The invitation to personal adventures will be found in most fine museums, waiting patiently for each of us, waiting within individual works of painting and sculpture that approach the sublime and invite us to partake and participate in their beauty and meaning. But these we must discover all by ourselves. Once in the general category of art that beckons you, there are no routes, no rules, and no rituals to guide you. This is a personal quest with no pre-determined direction or outcome. You are the Way, and only you can follow yourself.
Some specifics: Go alone. Don’t put on headphones. Don’t read signs or placards. Don’t prejudge, preconceive, or censor your reactions. Do let yourself “Go.” These private moments are a time to really trust yourself. This is an exploration for pleasure, self discovery, and self celebration.
When entering any room, simply scan the art without pushing yourself. Let the art speak to you. There are no rights or wrongs in this adventure; open your mind to anything and everything. When an artwork draws your attention, whether it be subject matter or simply an arrangement of colors and shapes, stand or sit quietly before it and think or feel whatever — free associating — comes to mind. . . or not. Feeling nothing in particular is okay, too, especially if this is your first time visiting a museum in this way; your quiet attention to something that calls you is a perfectly fine response. On the other hand, if you feel like laughing, do it. If you feel like weeping, do it. There can be many different levels of response intensity within the broad spectrum of art experiences all the way from breathlessness, a pounding heart, and emotional rapture to a calm and gentle inner hum. The more fundamental and complete your value identification with the theme of any painting or sculpture, the more profound the experience.
Be prepared for negative experiences as well as positive ones, knowing that if you feel moved to joy or anger by a work of art, one or more of your values is being confirmed or assaulted. If you feel true outrage, it is because the work offends your most fundamental core value system, your overall world view. The stronger you hold your values, the more passionate your responses will be one way or the other as those values are aesthetically stimulated. Be aware, too, that your own style and psychological habits will determine your responses to a great degree. A couple of examples: Let’s say two people are regarding the same seascape, each of them drawn initially to the work because of its subtle palette of muted colors and the dramatic, expressionistic brushstrokes. Upon closer inspection, however, it is determined that the muted colors are actually a heavy mist nearly obscuring a lighthouse in the far distance. One person may now thrill at the mysteries inherent in the work — what else could be hidden from sight that would interest or excite me? The other may feel unsettled and annoyed for lack of being able to see clearly through the mist — I can’t see the lighthouse! Maybe a ship can’t see it either; this scene is full of impending danger. Or take a sculpture of Icarus fallen: One person may weep at the tragedy of the fall and another feel uplifted at the audacity of the flight.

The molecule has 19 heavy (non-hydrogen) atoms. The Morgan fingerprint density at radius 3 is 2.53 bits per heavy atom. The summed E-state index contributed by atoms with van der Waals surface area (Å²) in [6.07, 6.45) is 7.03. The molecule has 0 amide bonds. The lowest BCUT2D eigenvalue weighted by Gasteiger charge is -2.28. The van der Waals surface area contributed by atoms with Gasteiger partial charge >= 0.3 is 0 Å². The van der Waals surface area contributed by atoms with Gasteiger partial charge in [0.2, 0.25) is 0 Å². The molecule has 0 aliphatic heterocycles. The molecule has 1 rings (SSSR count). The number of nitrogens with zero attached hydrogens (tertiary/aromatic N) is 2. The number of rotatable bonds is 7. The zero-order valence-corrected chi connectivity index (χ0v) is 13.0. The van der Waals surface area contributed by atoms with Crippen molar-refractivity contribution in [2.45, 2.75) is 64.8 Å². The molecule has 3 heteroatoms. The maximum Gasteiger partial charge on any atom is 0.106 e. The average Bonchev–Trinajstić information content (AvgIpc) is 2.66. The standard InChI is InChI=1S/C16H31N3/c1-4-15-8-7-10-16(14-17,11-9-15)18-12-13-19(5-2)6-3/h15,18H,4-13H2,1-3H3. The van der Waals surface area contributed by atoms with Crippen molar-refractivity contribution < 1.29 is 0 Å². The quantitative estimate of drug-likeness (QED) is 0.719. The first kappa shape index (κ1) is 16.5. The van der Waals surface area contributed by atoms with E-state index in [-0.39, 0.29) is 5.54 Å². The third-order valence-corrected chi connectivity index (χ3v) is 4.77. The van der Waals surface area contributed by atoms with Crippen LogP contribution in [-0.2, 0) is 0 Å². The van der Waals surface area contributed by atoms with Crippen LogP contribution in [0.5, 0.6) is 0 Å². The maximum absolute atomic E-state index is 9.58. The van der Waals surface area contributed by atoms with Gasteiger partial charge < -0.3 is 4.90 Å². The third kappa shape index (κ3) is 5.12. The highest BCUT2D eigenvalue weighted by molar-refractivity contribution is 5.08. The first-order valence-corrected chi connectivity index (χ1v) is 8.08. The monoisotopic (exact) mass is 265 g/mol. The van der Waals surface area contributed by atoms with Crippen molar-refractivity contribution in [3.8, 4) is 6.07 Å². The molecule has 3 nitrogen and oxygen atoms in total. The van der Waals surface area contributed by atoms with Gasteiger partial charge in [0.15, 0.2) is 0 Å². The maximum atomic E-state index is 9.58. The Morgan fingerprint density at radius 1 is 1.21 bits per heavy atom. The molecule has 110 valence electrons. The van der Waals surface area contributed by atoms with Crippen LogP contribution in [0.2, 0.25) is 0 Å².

Note the art causing negative reactions only to the extent that you may wish to revisit them on another day in order to (intellectually) unravel their effect on you. For now, pay attention only to art that ignites unusually positive connections, that pleasures you to the highest degree. If you feel you are soaring with energy, or standing in blissful awe, or inspired and empowered, you are experiencing a moment of connection and identification with your own deepest self; you are looking at yourself through the art and loving all that you see, without and within.
Spend a couple of hours in this manner. Then have lunch or a cup of tea by yourself in the museum’s restaurant. Let your mind wander to the art or any other subject; it doesn’t matter. After your break, revisit only the art that caused you the most pleasure earlier. Let it work on you again and notice if you are now experiencing anything different or of a different intensity than before. Since you haven’t read any artists’ names or titles of the works, give each work that has moved you a title summing up its theme and why it is has touched you. Don’t take any notes; let all this just “happen.”
Because we live in a high tech, instant-everything world, too few of us take time to pause for thoughtful reflection, to replenish our own interior world of values by artistic adventures that bring those values to vibrant life on canvas or in marble and bronze, which is so enriching an experience. Yet we must take the time if we wish to live fully. Take your own art adventure soon. Enjoy!
Alexandra York is an author and founding president of the American Renaissance for the Twenty-first Century (ART) a New-York-City-based nonprofit educational arts and culture foundation (www.art-21.org). She has written for many publications, including "Reader’s Digest" and The New York Times. Her latest book is "Adamas." Her latest book is "Adamas." For more on Alexandra York, Go Here Now.
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